I selected the appropriate drivers for my ethernet adapter, assigned my IP addresses and netmask, and made a note of everything else that it did. I decided to continue to use the tivoftpd it installed, because I could at least then use that daemon to upload a new one if I chose to. I also, obviously, allowed it to configure telnet. Everything else (its version of tivoweb, kmem, mfs_ftp, etc.) I removed first from rc.sysinit.author and then from the drive itself. Overkill? Yes. Did it do more than I needed? Yes. Did it do anything I couldn't undo? No, and that's the point.

The drives went back into the TiVo, and I plugged it back in. The machine booted properly, and my programs were there and could be watched. I had two green lights on my ethernet adapter, so I went upstairs to my computer and pinged the box. It responded. I tried telnet. Worked. I tried ftp. It worked. I uploaded the current TivoWebPlus, and installed it through telnet. It ran beautifully. Now I can close up the box and get on with installing other stuff.

The moral of this story? Never discount a tool at your disposal. Is Sleeper a dumb way of doing things nowadays? Yes. There are better ways to do most of the things it does. But it's still a tool, no less in my opinion than killhdinitrd is. But you also can't rely on your tools. I could have blindly let Sleeper do everything, but because I had done my homework (and had some basic knowledge from my Series1 days) I ended up with a leaner, better functioning, and more stable configuration than the "drop in" solution would have provided. Don't be afraid to use your tools, but remember that in the end, tools are all they are, not a panacea.

Thanks to everyone on here; even though only one of you ever wrote to me to answer a direct question today, you've all taught me more about the machine in two weeks than I could ever ask to know.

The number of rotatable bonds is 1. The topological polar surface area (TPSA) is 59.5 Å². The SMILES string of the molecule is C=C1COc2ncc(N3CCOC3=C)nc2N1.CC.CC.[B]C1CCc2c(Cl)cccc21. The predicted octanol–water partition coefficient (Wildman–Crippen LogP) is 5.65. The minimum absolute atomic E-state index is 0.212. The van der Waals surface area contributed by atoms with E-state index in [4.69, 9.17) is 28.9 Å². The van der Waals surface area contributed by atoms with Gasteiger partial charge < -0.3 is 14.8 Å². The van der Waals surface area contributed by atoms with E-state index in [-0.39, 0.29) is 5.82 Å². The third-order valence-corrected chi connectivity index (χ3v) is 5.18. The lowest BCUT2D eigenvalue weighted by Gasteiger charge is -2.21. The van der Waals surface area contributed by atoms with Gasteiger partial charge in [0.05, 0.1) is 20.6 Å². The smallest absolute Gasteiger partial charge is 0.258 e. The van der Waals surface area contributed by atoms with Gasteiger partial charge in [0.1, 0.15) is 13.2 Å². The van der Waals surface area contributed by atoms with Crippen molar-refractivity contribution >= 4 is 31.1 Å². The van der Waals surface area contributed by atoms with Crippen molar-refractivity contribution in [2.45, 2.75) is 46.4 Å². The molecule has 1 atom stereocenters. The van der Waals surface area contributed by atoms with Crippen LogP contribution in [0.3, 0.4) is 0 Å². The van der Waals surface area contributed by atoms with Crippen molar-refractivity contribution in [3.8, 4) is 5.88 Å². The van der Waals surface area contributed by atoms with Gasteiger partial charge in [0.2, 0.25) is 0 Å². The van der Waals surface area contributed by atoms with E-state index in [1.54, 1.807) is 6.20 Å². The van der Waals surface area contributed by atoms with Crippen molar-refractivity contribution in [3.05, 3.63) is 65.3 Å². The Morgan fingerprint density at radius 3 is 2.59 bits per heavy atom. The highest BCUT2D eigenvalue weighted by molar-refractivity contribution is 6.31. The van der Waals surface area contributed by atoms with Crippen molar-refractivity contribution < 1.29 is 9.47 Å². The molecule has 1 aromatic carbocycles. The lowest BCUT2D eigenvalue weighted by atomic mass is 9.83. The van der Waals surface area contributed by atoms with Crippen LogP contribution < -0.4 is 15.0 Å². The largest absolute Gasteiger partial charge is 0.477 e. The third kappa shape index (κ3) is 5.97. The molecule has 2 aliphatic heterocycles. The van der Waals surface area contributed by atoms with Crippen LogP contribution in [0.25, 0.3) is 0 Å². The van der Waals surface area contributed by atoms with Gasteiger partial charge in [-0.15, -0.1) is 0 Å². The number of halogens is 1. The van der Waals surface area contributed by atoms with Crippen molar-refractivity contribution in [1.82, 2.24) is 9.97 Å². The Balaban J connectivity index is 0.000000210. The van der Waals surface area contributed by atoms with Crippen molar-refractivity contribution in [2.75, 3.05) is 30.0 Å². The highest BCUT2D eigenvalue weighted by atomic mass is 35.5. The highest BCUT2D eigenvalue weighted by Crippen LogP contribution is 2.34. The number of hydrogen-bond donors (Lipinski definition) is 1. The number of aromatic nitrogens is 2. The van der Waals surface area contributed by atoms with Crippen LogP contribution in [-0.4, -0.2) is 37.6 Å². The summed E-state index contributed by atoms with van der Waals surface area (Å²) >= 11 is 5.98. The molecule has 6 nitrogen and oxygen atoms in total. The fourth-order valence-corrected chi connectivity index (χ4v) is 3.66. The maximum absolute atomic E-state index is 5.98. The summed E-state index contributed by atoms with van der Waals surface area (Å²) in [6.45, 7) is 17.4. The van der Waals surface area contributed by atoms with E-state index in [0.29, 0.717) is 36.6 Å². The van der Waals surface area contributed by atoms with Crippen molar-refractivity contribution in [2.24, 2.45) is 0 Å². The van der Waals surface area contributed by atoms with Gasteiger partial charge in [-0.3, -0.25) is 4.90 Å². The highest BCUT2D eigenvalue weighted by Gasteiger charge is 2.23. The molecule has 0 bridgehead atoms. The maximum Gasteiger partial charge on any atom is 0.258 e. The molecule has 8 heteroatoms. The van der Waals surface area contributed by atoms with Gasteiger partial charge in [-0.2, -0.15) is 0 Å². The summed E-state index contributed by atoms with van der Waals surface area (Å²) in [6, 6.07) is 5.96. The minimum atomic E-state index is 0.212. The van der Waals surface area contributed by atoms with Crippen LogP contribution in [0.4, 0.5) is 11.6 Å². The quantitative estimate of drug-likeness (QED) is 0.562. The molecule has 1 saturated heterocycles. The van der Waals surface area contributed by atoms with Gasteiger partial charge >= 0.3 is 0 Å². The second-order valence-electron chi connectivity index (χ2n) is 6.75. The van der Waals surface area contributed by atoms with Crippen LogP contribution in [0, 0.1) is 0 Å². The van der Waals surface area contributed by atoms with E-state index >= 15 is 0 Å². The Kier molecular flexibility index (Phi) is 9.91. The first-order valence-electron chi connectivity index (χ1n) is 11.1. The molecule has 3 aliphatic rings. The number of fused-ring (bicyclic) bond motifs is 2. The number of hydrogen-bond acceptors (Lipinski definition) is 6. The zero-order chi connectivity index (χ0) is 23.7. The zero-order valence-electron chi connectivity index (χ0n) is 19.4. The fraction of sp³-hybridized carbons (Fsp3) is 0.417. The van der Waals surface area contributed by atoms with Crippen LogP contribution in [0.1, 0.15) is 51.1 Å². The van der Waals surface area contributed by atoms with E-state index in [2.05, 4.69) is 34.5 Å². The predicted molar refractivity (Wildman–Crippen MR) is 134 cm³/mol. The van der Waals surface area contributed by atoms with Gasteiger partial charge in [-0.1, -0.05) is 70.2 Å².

tivomatic
10-12-2004, 11:11 AM
Did you set the machine not to scramble in the future? And if so what did you do?

Did you pick a static IP number for your machine?

PlainBill
10-12-2004, 11:45 AM
Glad to see you got your system running. It's nice to see a deprecated tool still has some use.

I see only one potential 'gotcha' in what you did. Did you add 'update software=false' to the boot parameters?

PlainBill

pab
10-12-2004, 05:16 PM
Did you set the machine not to scramble in the future? And if so what did you do?

Did you pick a static IP number for your machine?

I didn't set it to not scramble in the future. I'm not yet comfortable with the process of that, and I didn't want to put it in place until I'm ready to take whatever comes.

And I did pick a static IP, one within the range of my network, but one outside the range automatically assigned by my router's DHCP server.

pab
10-12-2004, 05:17 PM
Glad to see you got your system running. It's nice to see a deprecated tool still has some use.

I see only one potential 'gotcha' in what you did. Did you add 'update software=false' to the boot parameters?

PlainBill

Yes. Should I not have?

PlainBill
10-12-2004, 05:30 PM
Yes. Should I not have?
Sorry, I wasn't clear. You did it right.

Well done.

PlainBill